Do you remember when you had a baby and everyone wanted to know how much she weighed and whether she had a name yet? Your friends and family wanted photos and updates and you had a constant stream of visitors and flowers until one day people stopped asking and coming around and life went back to normal. It can feel a little deflating when you aren’t so interesting anymore, but life moves so quickly it’s to be expected. It’s the same when you get married, or someone dies, it soon becomes old news and people stop asking. Pretty soon you are left to adjust to your new normal alone.
Having secondary cancer is not that dissimilar. You’re diagnosed and it’s a horrible frightening time. If you’re lucky you will have a lot of people that are concerned for you. People will send their love and want to know how you are. Sometimes it will feel like it’s too much, and you wish you were getting all this attention for something different, but then, when it tails off or stops altogether, it feels like you’ve been forgotten about and that’s not the best feeling either. At some point though there needs to be a time where you adjust to your new normal even though you can’t be cured.
It’s now been 6 months since I was diagnosed all over again, can you believe it? I have tried to lead as normal life as I can. Some people I’ve not seen for the entire 6 months because they’ve not tried, the timings not been great or they expect me to work around them and I can’t do that. The longer time goes on the more I’ve got used to the small circle of friends and family who’ve always been here and the more I feel I don’t want to see anyone else. What does someone like me say to people I’ve not seen for 6 months or a year? It’s so awkward for starters, at least for me. I’m in my bubble and I’m very careful who I let in. People around me know what to say to me, how to deal with me, they’ve had 6 months to learn. The last thing I want is someone I haven’t seen for a long time saying the wrong thing or upsetting me. It’s sad but I’m not sure anybody could possibly understand how regimented and carefully orchestrated my life is now; how much effort it takes everyday to be upbeat and positive. Ultimately I need to feel safe and the more people I see and let in, the less safe I would feel. Sometimes I feel let down and think people should have tried harder, but I don’t have time to waste thinking about that or dwelling on things that aren’t really of any benefit to my health and wellbeing. It is what it is.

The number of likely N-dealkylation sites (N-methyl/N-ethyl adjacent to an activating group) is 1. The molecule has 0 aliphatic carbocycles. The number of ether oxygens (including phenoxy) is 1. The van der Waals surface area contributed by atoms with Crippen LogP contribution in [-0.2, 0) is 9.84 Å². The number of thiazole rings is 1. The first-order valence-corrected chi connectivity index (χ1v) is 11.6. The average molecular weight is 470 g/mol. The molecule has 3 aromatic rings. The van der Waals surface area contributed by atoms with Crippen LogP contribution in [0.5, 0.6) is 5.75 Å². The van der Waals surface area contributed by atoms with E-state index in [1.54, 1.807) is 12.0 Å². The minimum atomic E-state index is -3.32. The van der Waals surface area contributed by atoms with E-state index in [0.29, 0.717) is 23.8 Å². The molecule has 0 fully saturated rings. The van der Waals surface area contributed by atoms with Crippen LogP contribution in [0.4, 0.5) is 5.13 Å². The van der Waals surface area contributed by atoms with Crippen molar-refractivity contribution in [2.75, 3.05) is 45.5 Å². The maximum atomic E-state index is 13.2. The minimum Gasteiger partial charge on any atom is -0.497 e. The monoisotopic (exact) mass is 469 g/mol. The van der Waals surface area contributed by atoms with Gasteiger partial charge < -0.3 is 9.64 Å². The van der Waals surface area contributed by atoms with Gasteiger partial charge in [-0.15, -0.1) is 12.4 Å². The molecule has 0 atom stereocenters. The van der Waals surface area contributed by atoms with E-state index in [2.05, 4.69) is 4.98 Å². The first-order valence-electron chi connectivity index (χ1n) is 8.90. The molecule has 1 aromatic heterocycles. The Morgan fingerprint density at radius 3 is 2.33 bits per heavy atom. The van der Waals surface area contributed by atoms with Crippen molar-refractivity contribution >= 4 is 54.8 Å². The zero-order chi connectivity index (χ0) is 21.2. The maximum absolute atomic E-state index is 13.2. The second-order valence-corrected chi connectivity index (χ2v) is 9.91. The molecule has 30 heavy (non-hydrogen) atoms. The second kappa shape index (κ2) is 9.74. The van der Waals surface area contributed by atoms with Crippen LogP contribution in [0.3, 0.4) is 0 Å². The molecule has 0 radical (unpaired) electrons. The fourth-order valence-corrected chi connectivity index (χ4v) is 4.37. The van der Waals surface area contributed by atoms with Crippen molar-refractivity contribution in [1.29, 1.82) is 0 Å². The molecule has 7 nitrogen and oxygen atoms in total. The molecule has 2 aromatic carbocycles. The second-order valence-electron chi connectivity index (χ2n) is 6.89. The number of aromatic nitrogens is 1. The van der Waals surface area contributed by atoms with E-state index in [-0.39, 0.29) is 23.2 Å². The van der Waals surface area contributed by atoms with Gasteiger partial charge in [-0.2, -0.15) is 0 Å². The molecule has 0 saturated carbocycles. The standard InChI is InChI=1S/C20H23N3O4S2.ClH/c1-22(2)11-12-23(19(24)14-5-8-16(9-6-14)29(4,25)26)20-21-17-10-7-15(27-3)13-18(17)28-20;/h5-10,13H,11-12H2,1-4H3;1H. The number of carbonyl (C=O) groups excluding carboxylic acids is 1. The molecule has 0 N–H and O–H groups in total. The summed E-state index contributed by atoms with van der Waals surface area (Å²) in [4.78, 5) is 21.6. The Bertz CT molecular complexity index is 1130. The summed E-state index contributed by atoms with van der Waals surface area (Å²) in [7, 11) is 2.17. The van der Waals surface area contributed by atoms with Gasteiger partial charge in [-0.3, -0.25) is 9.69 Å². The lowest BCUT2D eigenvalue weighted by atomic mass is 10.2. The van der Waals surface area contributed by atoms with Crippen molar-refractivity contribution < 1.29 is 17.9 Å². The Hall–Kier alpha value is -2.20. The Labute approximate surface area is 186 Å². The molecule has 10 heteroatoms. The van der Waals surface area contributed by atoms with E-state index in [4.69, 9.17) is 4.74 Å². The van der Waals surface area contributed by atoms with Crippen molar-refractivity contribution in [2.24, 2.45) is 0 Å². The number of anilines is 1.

Part of me worries when I reach a milestone like 6 months. I worry what I’ve done with my life in that time. (6 months for me is possibly 15-20 years for somebody else). For much of it I’ve felt very ill, but minus all the hospital stays, my operation, chemo and time in bed I realise just how much I’ve managed to fit in!
I went to Edinburgh
I went to the South of France
I visited New York
I’ve been down to our caravan in Rye many many times.
I met and fed an elephant at Woburn Safari park (honestly a dream come true).
We put our house on the market and received an offer, that’s all going through right now. (Stressful).
Last week we went to a spa and hotel in Sussex
Not bad going for someone with cancer in their bones, lungs and liver really. Between all the worrying, scans and needles I’ve been living my life my way, and I’ve mostly been enjoying it.
Isn’t that how it should be? X